Since beginning to watch birds a little more seriously, I've become aware of a sub-genre of movies: birding films. Rare Birds had been in my Netflix's queue for awhile, probably suggested because I had borrowed The Big Year. It arrived a few days ago and I watched it last night.
I'd never heard of the movie despite its starring one of my favorite actors, William Hurt.
Hurt plays Dave Purcell, a depressed and somewhat reclusive restaurant owner in Newfoundland (great scenery). He serves first class meals at The Auk, but does nothing to drum up business, spending his days sampling his great wine cellar. In fact, many of the locals think the restaurant has closed.
A friend, Phonce, devises a plan to drum up business by reporting sightings of a rare bird in the area. This attracts hordes of bird-crazed people with binoculars. Phonce is a conspiracy nut, paranoid that Winnebago is trying to steal his plans for a personal submarine but he always has a plan and he plans to keep The Auk open and his friend in the area. Of course two years earlier Phonce found several kilos of cocaine off-shore and narcs may be in the area trying to catch him selling the dope. It's unclear whether Phonce is partaking of his "treasure" but William Hurt certainly snorts a few lines in several scenes.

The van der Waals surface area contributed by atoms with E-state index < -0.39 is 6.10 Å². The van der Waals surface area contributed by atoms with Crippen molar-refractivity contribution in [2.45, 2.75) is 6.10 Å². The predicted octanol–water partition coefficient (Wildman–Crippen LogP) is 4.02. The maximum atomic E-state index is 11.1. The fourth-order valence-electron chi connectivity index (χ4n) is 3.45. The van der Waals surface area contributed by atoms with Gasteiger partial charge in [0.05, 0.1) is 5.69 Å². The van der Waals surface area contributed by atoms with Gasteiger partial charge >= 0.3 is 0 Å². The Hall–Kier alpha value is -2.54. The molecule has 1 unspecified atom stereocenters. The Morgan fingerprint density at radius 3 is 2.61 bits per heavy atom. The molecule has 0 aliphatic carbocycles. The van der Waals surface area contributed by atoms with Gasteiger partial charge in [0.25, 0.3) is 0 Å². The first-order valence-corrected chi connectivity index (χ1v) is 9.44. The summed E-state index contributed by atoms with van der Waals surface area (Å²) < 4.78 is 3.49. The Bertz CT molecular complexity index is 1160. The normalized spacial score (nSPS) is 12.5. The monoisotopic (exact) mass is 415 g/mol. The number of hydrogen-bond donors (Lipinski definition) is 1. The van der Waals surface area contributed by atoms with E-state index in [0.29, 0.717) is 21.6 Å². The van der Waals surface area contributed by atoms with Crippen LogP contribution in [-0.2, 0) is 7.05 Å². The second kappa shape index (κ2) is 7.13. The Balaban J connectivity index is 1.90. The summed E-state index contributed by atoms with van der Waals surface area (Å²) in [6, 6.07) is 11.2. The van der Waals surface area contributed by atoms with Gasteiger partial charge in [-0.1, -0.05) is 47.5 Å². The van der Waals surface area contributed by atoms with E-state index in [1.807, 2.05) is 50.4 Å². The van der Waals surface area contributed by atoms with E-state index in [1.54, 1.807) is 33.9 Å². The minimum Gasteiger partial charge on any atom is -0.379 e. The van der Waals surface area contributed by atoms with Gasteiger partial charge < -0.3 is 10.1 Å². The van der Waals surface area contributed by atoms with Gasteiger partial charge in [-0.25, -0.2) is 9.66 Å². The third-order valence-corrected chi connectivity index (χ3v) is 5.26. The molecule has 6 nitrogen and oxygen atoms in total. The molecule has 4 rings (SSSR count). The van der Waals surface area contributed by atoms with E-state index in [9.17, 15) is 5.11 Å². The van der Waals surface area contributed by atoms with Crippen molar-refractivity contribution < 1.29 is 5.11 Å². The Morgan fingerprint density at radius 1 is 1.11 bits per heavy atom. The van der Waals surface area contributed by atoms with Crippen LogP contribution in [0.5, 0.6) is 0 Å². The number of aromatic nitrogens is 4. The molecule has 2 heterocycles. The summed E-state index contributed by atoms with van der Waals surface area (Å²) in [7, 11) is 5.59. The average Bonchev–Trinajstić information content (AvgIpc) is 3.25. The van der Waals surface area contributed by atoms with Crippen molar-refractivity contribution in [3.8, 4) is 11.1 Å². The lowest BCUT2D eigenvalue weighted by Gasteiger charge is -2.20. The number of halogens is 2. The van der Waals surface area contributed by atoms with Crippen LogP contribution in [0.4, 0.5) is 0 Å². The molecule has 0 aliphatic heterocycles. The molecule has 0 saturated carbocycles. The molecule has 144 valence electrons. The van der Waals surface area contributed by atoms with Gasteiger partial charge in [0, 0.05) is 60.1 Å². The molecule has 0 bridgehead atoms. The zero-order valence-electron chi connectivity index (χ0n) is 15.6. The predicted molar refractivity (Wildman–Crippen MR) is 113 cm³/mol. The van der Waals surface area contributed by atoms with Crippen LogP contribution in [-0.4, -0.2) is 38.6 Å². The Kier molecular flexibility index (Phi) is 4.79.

Along the way Dave jettisons his estranged wife who is living in Washington DC, gets help running the restaurant from locals who make supply runs, wait tables, and help with the food preparation, and falls in love.
The only "action scene" is one where Phonce and Dave are testing the submarine and it is unclear whether they will survive. The first two-thirds of the movie are quirky with a whimsical touch of rom-com. Unfortunately by the
end it is a little over the top and falls apart. Even worse, there are few birds. I counted only three mentioned: The Auk, for which Dave's restaurant is named; the rose-crested grebe; and the Tasseter's Sulfurious Duck. The duck is the supposed rare bird everyone is searching for. In fact it is a fictional species. I don't find any information about a rose-crested grebe so it is either made up or a very uncommon name for another grebe (possibly the red-necked grebe?). The movie doesn't even talk about auks. Auks can hardly walk and have very small wings which they use to "fly" underwater. They are related to puffins and black guillemots.
Bottom line: An enjoyable, if not distinguished, independent film that really has nothing to do with birds or birding.
The movie was shot in 30 days except for the last scene. Unexpected early snow delayed filming for seven months until the snow melted!
The crew who had been shooting The Shipping News contributed equipment and their services to complete the movie.
The movie's premiere was scheduled for September 11, 2001. Of course that never happened, and the film was pretty much sent to rental.